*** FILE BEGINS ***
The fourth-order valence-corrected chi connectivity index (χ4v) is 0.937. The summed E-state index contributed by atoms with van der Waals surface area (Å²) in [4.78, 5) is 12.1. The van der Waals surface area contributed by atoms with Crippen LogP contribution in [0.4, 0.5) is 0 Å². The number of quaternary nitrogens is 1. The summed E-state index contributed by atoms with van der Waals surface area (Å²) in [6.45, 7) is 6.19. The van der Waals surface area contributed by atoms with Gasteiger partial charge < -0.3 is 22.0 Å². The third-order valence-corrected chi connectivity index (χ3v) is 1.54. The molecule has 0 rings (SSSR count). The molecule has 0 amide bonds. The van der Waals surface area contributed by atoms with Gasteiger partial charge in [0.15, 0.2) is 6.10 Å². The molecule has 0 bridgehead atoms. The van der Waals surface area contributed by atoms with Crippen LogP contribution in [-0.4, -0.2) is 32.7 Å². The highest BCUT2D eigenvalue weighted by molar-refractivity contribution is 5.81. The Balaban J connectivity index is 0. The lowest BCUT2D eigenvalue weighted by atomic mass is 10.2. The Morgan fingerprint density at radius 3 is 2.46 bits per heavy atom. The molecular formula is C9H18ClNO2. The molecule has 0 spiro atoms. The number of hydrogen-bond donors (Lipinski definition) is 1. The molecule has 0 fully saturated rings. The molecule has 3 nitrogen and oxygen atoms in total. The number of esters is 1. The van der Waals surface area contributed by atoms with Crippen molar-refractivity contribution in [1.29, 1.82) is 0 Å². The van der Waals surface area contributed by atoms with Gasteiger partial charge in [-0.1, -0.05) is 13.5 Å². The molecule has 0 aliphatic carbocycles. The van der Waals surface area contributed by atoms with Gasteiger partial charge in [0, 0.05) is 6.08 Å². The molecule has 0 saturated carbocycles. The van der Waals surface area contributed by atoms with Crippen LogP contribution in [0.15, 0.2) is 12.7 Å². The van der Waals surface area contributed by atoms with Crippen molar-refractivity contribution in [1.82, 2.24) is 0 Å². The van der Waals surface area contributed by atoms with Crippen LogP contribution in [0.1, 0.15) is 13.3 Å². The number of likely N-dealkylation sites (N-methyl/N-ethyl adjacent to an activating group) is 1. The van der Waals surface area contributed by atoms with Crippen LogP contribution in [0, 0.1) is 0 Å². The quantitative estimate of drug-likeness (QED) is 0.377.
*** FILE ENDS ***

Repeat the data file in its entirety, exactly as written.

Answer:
The fourth-order valence-corrected chi connectivity index (χ4v) is 0.937. The summed E-state index contributed by atoms with van der Waals surface area (Å²) in [4.78, 5) is 12.1. The van der Waals surface area contributed by atoms with Crippen LogP contribution in [0.4, 0.5) is 0 Å². The number of quaternary nitrogens is 1. The summed E-state index contributed by atoms with van der Waals surface area (Å²) in [6.45, 7) is 6.19. The van der Waals surface area contributed by atoms with Gasteiger partial charge < -0.3 is 22.0 Å². The third-order valence-corrected chi connectivity index (χ3v) is 1.54. The molecule has 0 rings (SSSR count). The molecule has 0 amide bonds. The van der Waals surface area contributed by atoms with Gasteiger partial charge in [0.15, 0.2) is 6.10 Å². The molecule has 0 bridgehead atoms. The van der Waals surface area contributed by atoms with Crippen LogP contribution in [-0.4, -0.2) is 32.7 Å². The highest BCUT2D eigenvalue weighted by molar-refractivity contribution is 5.81. The Balaban J connectivity index is 0. The lowest BCUT2D eigenvalue weighted by atomic mass is 10.2. The Morgan fingerprint density at radius 3 is 2.46 bits per heavy atom. The molecular formula is C9H18ClNO2. The molecule has 0 spiro atoms. The number of hydrogen-bond donors (Lipinski definition) is 1. The molecule has 0 fully saturated rings. The molecule has 3 nitrogen and oxygen atoms in total. The number of esters is 1. The van der Waals surface area contributed by atoms with Crippen molar-refractivity contribution in [1.29, 1.82) is 0 Å². The van der Waals surface area contributed by atoms with Gasteiger partial charge in [-0.1, -0.05) is 13.5 Å². The molecule has 0 aliphatic carbocycles. The van der Waals surface area contributed by atoms with Gasteiger partial charge in [0, 0.05) is 6.08 Å². The molecule has 0 saturated carbocycles. The van der Waals surface area contributed by atoms with Crippen LogP contribution in [0.15, 0.2) is 12.7 Å². The van der Waals surface area contributed by atoms with Crippen molar-refractivity contribution in [1.82, 2.24) is 0 Å². The van der Waals surface area contributed by atoms with Crippen LogP contribution in [0.1, 0.15) is 13.3 Å². The number of likely N-dealkylation sites (N-methyl/N-ethyl adjacent to an activating group) is 1. The van der Waals surface area contributed by atoms with Crippen LogP contribution in [0, 0.1) is 0 Å². The quantitative estimate of drug-likeness (QED) is 0.377.